'Life-changing'; Nearly a year into Minnesota's medical cannabis program, Hibbing family has seen positive results for daughter with severe epilepsy
Nearly a year into Minnesota's medical cannabis program, Hibbing family has seen positive results for daughter with severe epilepsy
By John Lundy
Forum News Service
HIBBING, Minn. -- As with any 10-year-old, Amelia Weaver began to get restless as the adults' conversation wore on.
But when her dad, Josh Weaver, spoke, Amelia's dark brown eyes followed him.
That alone bespoke a victory for the Hibbing girl, who suffers from a rare and particularly heinous form of epilepsy and who became something of the poster child for the cause of medical cannabis in Minnesota.
"Having her smile at us and give us eye contact and want to be a part of what we're doing and not having seizures all day has really been life-changing for Amelia," said her mom, Angie Weaver, as she and Josh sat with their daughter on the living room floor in their Hibbing home.
Amelia is among more than 1,400 Minnesotans being treated with medical cannabis since the drug became legal in the state last July 1. She is one of about 300 being treated for epileptic seizures. And she is among more than 150 children in Minnesota certified to receive medical cannabis.
As of last week, 565 health-care practitioners -- mostly doctors, but also nurse practitioners and physician assistants -- had been approved to certify patients as being eligible for treatment with medical cannabis.
People in the industry, state officials and medical professionals agree an increase in participation will eventually come after Aug. 1 of this year, when intractable pain is added to the conditions for which patients can be given medical marijuana. All are hesitant to say what the impact will be.
"We think the numbers will go up," said Michelle Larson, director of the Office of Medical Cannabis within the Minnesota Department of Health. "But I don't think it's going to take off out of the gate."
That's similar to the description insiders provide for the program during its first year: It didn't take off, but it posted slow, steady gains and achieved modest results.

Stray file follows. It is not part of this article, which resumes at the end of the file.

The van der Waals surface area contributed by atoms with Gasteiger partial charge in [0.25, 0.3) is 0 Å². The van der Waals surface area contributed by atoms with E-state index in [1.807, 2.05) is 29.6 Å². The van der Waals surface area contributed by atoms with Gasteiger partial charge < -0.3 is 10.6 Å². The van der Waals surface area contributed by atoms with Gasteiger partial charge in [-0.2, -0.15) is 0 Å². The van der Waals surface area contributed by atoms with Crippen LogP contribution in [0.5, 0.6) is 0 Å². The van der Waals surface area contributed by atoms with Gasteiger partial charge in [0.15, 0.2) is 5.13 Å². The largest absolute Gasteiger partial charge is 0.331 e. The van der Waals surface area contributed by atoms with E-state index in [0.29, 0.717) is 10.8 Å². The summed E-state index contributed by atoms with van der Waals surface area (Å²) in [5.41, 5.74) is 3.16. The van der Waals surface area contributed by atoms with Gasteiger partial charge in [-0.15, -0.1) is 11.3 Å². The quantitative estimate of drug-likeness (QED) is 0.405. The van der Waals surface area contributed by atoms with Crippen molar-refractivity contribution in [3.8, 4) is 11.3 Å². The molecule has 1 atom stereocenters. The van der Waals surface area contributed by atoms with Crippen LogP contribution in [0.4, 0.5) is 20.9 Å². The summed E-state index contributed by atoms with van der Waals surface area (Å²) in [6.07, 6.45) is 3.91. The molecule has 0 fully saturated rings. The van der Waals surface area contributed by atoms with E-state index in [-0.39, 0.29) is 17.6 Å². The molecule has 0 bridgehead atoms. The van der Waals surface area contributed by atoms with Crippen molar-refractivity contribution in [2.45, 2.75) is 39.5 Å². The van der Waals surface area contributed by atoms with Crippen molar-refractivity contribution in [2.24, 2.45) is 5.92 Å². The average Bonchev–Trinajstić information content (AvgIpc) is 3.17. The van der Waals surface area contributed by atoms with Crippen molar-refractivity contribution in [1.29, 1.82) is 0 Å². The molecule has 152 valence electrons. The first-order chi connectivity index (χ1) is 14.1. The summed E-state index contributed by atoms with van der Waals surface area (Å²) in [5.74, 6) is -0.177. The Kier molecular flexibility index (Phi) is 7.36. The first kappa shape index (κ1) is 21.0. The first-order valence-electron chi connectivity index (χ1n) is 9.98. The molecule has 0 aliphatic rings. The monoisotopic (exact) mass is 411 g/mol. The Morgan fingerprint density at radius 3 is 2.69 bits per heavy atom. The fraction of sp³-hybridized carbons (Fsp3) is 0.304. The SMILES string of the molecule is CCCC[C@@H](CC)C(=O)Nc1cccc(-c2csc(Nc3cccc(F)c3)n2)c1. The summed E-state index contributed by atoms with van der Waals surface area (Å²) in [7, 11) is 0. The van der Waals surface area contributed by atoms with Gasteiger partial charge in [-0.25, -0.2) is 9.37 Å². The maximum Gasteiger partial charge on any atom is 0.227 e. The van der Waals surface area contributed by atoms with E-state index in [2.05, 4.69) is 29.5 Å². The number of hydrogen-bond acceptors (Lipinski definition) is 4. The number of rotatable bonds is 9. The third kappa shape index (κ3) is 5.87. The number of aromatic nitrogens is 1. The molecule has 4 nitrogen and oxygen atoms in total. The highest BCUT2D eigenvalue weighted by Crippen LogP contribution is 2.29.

In a survey of medical cannabis patients and providers released last week, about 90 percent of patients reported mild to significant benefits, according to the health department. About 20 percent reported side effects.
But such early results must be read cautiously, said Dr. Charles Reznikoff, an addiction medicine expert at Hennepin County Medical Center in Minneapolis.
"When you start something new there's always this sort of honeymoon period where it seems like it's all positive and there's no negative," Reznikoff said. "There's no such thing as a drug that has no negatives."
The law that went into effect last year allowed patients with nine specific conditions -- ranging from muscle spasms from multiple sclerosis to glaucoma -- to be certified for treatment with medical cannabis, although the federal government still considers any form of marijuana an illegal substance.
"Positive experiences" have been reported at HCMC for patients being treated for cancer and patients who are HIV-positive, Reznikoff said. But "a lot of those things are symptom control and are inherently subjective."
On the other hand, results from treatment for children treated with CBD oil derived from marijuana plants are quantifiable, he said.
"About half of the kids, CBD doesn't seem to help, but about half of them have a lowering of their seizures, and they seem to be more awake," Reznikoff said.
One of 150
The Weavers say they know not all children have responded to the treatment, and they're grateful their daughter is among those who have.